# Reversed Heat Engines

• Astrophysics • Electricity • Electromagnetism • Energy • Fields • Force • Mechanics • Momentum • Nuclear Physics • Quantities & Units  • States of Matter • Waves • Key Experiments Reversible heat engines work by transferring energy in the opposite direction to regular heat engines. Instead of transferring energy from a hot region to a colder one, they transfer energy from a colder reservoir to a hotter one by adding work. This process follows the second law of thermodynamics, which states that heat naturally flows from hot to cold regions. Heat engines convert thermal energy into mechanical work, but some of the energy is lost to the surroundings. Reverse heat engines, on the other hand, use a cyclical process to transfer energy between hot and cold reservoirs. They require an electric compressor to pump heat out of the system. Check out the table below to see the differences between heat and reverse heat engines.

If you want to learn more about reversible heat engines, take a look at Figure 1 below. It shows the flow of energy as it moves from a lower temperature region to a higher one by adding work. Keep in mind that this process cannot happen naturally, which is why an external source like an electric compressor is needed to help move the heat out of the system.

Reverse heat engines discharge energy into the surroundings, which is a combination of work and heat transfer. Heat and work are both measured in Joules, but they have different characteristics in their motion. Heat is the kinetic energy of disordered movement of atoms, while work is the kinetic energy of ordered motion of atoms in the same direction. Reverse heat engines have two main applications: refrigerators and heat pumps. Refrigerators cool down a space by removing heat, and work is done on the system using a motor. Heat pumps are designed to remove heat from a cold region and transfer it to a hotter one. A fluid is circulated through a closed system, which involves an adiabatic expansion and an isobaric expansion. A compressor adds work to the system, and heat is transferred to the room through isobaric compression. A p-v diagram can be used to describe this process, and the coefficient of performance (COPref) measures the amount of heat transfer from the cold region compared to the work input to the system.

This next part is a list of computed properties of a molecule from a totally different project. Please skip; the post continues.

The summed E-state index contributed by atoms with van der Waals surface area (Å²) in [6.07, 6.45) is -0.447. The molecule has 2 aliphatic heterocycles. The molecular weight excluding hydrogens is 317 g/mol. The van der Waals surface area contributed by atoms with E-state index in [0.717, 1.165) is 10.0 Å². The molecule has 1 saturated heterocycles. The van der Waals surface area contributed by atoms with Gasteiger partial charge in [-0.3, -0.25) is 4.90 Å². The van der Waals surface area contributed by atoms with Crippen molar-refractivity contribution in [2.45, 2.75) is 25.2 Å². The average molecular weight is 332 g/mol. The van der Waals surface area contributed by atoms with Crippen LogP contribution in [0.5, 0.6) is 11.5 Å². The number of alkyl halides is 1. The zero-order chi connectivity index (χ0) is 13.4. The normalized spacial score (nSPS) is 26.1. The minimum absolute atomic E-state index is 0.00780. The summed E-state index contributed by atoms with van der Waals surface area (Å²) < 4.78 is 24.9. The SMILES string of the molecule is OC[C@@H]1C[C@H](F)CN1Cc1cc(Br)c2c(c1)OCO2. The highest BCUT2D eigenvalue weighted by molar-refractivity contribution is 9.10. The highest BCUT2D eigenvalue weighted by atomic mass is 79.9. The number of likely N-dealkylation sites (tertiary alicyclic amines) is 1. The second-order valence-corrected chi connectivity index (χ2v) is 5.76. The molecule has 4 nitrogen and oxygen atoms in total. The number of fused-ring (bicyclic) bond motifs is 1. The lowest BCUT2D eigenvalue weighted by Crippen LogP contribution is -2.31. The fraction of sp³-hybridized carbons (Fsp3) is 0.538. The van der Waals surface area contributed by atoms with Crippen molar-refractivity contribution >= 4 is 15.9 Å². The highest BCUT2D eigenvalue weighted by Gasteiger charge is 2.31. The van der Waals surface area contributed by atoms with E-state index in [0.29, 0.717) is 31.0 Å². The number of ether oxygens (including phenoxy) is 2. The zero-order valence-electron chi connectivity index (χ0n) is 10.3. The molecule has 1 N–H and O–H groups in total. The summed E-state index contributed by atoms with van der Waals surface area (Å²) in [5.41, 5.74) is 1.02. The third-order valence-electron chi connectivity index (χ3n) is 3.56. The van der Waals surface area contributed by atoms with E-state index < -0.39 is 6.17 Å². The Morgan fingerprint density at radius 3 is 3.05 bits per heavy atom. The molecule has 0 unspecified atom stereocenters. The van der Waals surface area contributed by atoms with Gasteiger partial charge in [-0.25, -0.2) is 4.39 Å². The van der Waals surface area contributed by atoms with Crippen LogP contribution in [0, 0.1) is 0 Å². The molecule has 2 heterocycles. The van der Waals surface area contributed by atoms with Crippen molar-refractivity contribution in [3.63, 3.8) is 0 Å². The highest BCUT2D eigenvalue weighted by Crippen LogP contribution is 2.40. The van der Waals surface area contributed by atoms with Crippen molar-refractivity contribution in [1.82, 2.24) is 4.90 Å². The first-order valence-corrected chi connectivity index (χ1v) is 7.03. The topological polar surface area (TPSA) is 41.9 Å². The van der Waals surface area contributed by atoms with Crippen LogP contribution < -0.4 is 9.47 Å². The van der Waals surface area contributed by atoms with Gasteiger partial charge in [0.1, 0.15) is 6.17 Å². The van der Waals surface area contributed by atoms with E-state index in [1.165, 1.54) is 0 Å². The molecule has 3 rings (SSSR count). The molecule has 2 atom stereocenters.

Reverse heat engines transfer energy in the opposite direction to regular heat engines by following the second law of thermodynamics. Heat pumps and refrigerators are the two main applications of reversible heat engines. Heat pumps are used to warm up a room, and their COPhp is calculated by dividing the amount of heat transferred into a space by the work input. Refrigerators cool down a space, and their COPref is calculated as the ratio of heat removed per unit work input. The efficiency of a reverse heat engine is calculated by dividing the work done by the heat transferred. The COP formula can be used to find the heat transferred or the work done, while the efficiency formula can be used to calculate the efficiency. The COPref of a refrigerator and the COPhp of a heat pump are related by an equation that can be derived using the equation of work and the heat pump coefficient formula. The higher the COP, the higher the efficiency, and heat pumps show greater performance when the temperature difference is small.

## Reversed Heat Engines

What is a reversible heat engine?

It is an engine that does work by transferring energy from a lower temperature body to a higher temperature body.

What is the difference between a heat engine and a reversed heat engine?

In a heat engine, heat is transferred from hot reservoir to a colder one, whereas in a reverse heat engine, heat is transferred from a colder to a hotter region.

Is a reversible heat engine possible?

Yes, reversible heat engines are possible by providing additional external work.

Define a reversible heat engine.

A reversible heat engine is an engine that transfer heat from a lower temperature object to a higher temperature object by adding external work, usually using electric motors.

What is the efficiency of a reverse heat engine?

The efficiency of a reverse heat engine is found by the dividing the work by the heat transfer  as shown below. η= W/ QH 14-day free trial. Cancel anytime.    Join 10,000+ learners worldwide. The first 14 days are on us 96% of learners report x2 faster learning Free hands-on onboarding & support Cancel Anytime